Nowhere is this more apparent than in the “Dark Zone”, The Division's player-versus-player area. Story-wise it's a walled off part of the city that's been abandoned to the virus and the gangs that now inhabit it. Just like the rest of the game's map, the Dark Zone is divided up into several areas according to the player's level but even then it's surprising just how much of a spike in difficulty there is.
After taking down enemies with relative ease elsewhere, the Dark Zone provides a more pressing challenge. Most foes are armoured and their AI seems more aggressive than you find in the game's regular areas.
Still it's the presence of other players that makes the area so tense. Players aren't required to cooperate but neither are they forced to kill each other. After gathering some loot it was nice to have other players be non-hostile as we all loaded our findings onto the helicopter. Loot found in the Dark Zone can't just be collected but must instead be taken to an extraction point so that it can be decontaminated.
It's in the looting and scavenging aspect that The Division risk becoming slightly unstuck. On the one hand, the game has moments where you traipse through housing blocks, dig through people's belongings to find things that are useful. It amps up the survival aspect of the game's theme and story but feels somewhat at odds with the clinical tactical nature of the combat and online game structure. You can't have players feel like they're fighting to survive when they're restocked with ammo at practically every location. It's here where the MMO aspects fight with the mood that The Division would seem to also want to create and the result is muddled and confused.
Likewise, some typical MMO bugbears begin to raise their heads. Almost all of the missions seem to follow the fight, fight, fight, boss formula which becomes tiring when it's utilized mission after mission. The core gameplay of The Division is tight and tactical but it almost feels like it isn't explored enough. Bosses are simply bulky bullet sponges with no personality. Rather than craft interesting objectives here, the game retreats to the most basic elements of the genre.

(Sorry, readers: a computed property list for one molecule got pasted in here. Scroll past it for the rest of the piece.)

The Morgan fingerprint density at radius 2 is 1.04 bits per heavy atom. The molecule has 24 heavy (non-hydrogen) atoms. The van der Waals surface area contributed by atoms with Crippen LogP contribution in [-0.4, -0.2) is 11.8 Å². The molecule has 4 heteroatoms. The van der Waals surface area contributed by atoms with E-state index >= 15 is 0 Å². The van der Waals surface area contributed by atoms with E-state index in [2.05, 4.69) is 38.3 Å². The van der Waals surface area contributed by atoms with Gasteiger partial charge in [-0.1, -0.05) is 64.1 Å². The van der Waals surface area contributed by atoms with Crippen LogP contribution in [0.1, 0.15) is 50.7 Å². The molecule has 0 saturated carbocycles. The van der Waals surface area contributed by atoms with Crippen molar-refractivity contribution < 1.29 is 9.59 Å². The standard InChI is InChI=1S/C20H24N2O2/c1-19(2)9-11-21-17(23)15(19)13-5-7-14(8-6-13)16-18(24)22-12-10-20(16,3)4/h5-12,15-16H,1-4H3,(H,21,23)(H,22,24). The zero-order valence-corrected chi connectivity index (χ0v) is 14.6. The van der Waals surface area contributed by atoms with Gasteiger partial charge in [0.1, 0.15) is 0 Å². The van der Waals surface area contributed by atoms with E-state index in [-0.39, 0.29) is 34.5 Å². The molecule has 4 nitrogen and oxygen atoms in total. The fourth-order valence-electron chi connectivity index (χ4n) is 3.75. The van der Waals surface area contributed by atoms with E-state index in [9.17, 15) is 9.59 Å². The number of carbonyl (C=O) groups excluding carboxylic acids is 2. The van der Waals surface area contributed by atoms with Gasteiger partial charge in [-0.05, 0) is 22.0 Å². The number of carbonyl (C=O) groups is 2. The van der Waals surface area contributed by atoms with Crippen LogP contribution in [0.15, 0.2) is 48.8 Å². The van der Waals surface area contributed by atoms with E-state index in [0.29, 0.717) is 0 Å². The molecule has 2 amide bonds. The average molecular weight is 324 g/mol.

The weapon system too, could do with some more excitement. Despite facing flamethrower-wielding “Cleaners”, lunatics who think the best response to the outbreak is burning everything, your character is stuck with the same M4s, pistols, and shotguns for the entirety of the game, just with bigger stats and better damage rates. Given the time and setting it's obvious that the game can't offer anything too zany, but a little more variety in the weapon selection wouldn't go amiss.
The Division is a surprising not least because it turns what could have been a trite, bland online cover-shooter into a tightly made game with a solid amount of tactical depth. It shrugs off the fat and bloat that has afflicted similar titles and arguably feels more refreshing than Destiny, a game that regularly felt hamstrung by its MMO-RPG elements rather than enhanced by them.
Most importantly though, The Division is fun to play regardless of the number of fellow players you have with you. We'll have to wait and see how the game evolves post-release but, so far, it's a surprisingly good start.